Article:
When buying new heating and cooling equipment such as a central air conditioning unit, proper sizing and quality installation are critical to your home’s energy efficiency and comfort.
Remember: Bigger doesn’t always mean better. Oversized equipment can cause reduced comfort and excessive noise. Oversizing can also shorten the life of the equipment by causing it to cycle on and off more frequently than a properly sized unit. Too large a unit will not adequately remove humidity.
However, undersized equipment can reduce the efficiency and accelerate wear on system components, leading to early failure. Too small a unit will not be able to attain a comfortable temperature on the hottest days.
When buying an air conditioner, look for a model with a high efficiency. Central air conditioners are rated according to their seasonal energy efficiency ratio (SEER). SEER indicates the relative amount of energy needed to provide a specific cooling output. Many older systems have SEER ratings of 6 or less. The minimum SEER allowed today is 13. Look for the ENERGY STAR® label for central air conditioners with SEER ratings of 13 or greater, but consider using air conditioning equipment with higher SEER ratings for greater savings.
Recently, Clay was interviewed by our friend and marketing guru, Chris Doelle for a project called Little Texas Cottage. Clay and Chris have been friends and worked together for over a decade so of course, Clay got the call when air conditioning was needed.
Building our green dream in Central Texas!
Little Texas Cottage is a custom home building project outside of Austin where Chris is showing that you can build a super high efficiency home using technology that exists today and without spending half a million dollars.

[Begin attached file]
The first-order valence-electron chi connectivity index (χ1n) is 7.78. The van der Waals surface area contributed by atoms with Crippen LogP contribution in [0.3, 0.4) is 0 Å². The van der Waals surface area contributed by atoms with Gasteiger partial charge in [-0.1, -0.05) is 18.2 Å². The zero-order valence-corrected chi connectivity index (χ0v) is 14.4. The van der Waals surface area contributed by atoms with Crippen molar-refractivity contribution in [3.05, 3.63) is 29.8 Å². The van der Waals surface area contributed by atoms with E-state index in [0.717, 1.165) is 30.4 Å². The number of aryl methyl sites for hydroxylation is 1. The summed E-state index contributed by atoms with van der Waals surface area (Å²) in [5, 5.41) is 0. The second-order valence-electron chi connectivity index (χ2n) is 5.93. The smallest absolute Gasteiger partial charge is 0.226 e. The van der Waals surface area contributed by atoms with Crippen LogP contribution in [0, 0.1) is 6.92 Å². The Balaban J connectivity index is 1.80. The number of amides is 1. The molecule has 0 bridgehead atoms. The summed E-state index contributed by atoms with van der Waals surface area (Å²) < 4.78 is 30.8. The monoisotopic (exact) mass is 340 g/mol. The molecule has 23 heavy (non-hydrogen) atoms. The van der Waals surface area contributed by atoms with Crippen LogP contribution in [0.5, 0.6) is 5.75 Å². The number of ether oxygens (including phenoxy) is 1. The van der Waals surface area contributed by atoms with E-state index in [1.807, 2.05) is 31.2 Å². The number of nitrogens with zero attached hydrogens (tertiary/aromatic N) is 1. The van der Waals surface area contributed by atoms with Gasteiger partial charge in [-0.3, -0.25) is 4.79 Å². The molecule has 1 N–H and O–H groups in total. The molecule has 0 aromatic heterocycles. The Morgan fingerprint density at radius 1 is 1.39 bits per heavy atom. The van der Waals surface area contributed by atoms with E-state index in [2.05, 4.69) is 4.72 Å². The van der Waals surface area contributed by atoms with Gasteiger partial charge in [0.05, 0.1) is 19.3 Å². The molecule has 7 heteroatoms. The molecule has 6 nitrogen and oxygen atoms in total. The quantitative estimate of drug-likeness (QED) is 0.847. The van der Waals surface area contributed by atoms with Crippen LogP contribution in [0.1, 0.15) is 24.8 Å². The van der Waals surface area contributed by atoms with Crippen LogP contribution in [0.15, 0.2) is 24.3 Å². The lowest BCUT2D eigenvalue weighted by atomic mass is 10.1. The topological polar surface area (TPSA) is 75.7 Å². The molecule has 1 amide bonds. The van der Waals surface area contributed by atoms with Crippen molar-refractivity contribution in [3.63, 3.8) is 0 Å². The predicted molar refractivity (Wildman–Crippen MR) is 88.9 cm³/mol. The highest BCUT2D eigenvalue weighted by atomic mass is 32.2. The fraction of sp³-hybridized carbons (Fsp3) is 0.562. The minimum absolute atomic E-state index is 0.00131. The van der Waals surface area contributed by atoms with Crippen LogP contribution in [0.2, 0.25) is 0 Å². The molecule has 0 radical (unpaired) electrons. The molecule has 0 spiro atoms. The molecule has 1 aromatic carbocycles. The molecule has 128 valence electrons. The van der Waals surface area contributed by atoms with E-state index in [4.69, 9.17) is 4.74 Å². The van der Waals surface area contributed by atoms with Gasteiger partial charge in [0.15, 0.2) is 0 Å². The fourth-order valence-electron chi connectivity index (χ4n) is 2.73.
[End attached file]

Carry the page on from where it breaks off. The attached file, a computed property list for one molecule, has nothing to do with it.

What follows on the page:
Chris interviewed Clay for the first of a many-segment installment, where they just got into the basics of why a HVAC is the cornerstone piece of today’s green building movement.
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Houston homeowners are home-heating challenged! Keeping your home warm and comfortable can seem like a waste for just a few weeks in the winter. But when we have a frigid winter like this one, its necessary to have a dependable heating system.
The relatively cheap gas furnaces are common, but older models are notoriously inefficient and can be dangerous. You’ll probably see a difference in your monthly bills from a new gas furnace in Houston, but even newer models can’t match the energy efficiency of other heating alternatives.
If you are able to build your heating system from scratch, the most viable alternative is a heat pump. Heat pumps work by exchanging warm and cold air from your home’s interior and the outside air. Because heat pumps simply move air around, no original heat needs to be generated, making these units extremely efficient.
The real advantage of heat pumps is that your heat pump can also work as a “cooling pump.” When you combine your heat pump with an already established air conditioning unit during the full heat of a Houston summer, you’ll be able to keep your home comfortable and save mileage on an older A/C unit.
You can read your own meter to help monitor your electric use. During the heating season, your energy use should be compared to the number of heating degree days for the same time period; during the cooling season, compare your energy use to the number of cooling degree days.